Video and write-up about a recent test session of the Uprise Energy Mobile Power Station
When reviewing electrical power options for remote (often times off-grid) regions, there are three primary options one would likely consider: Solar Power, a Diesel Powered Generator or a Wind Turbine. Comparing these three is interesting, but not always equivalent.
Electrical energy provides great benefits to those who are connected to a grid. For the billions who are not connected to a grid, the solution is local or portable power generators. Virtually millions of small communities, remote and isolated, need small or medium generators. Fuel powered generators are high in cost per kWhr, fuel supply is risky and unreliable. The solution is generating electricity renewably, where it is needed.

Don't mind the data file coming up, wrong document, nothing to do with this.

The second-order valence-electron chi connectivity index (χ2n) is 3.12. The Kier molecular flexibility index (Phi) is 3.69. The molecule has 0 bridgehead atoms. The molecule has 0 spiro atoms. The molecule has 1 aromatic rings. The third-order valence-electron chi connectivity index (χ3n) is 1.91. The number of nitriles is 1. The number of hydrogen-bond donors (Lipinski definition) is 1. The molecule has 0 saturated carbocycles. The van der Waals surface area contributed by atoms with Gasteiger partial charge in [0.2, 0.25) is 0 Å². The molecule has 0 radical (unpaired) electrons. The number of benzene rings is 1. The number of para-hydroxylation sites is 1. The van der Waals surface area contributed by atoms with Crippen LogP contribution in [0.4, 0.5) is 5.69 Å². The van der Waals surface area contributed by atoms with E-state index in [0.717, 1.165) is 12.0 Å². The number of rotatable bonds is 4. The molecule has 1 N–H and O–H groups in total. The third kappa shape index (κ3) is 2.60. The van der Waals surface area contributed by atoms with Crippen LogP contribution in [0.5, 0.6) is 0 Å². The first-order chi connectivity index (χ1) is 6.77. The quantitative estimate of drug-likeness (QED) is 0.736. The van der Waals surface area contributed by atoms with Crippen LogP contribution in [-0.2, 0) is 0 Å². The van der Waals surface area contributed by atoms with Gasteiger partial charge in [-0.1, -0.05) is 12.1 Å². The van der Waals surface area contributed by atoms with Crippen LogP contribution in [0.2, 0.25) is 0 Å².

Rated output, also known as Nameplate rating, is determined by the wind turbine manufacturer, based on their chosen wind speed. The rated output can be a high number or a low number, depending on the wind regime chosen for performance calculations. In its current state, there is no unified approach to wind turbine ratings, making the process capricious.
The problems encountered in generating electricity from the wind and delivering the electricity to a user are numerous. This post will address the essential element of this industry, converting the kinetic energy in wind into electricity.
The area under the wind curve is critical to understanding the importance of wind machines and their ability to capture a reasonable percent of that energy.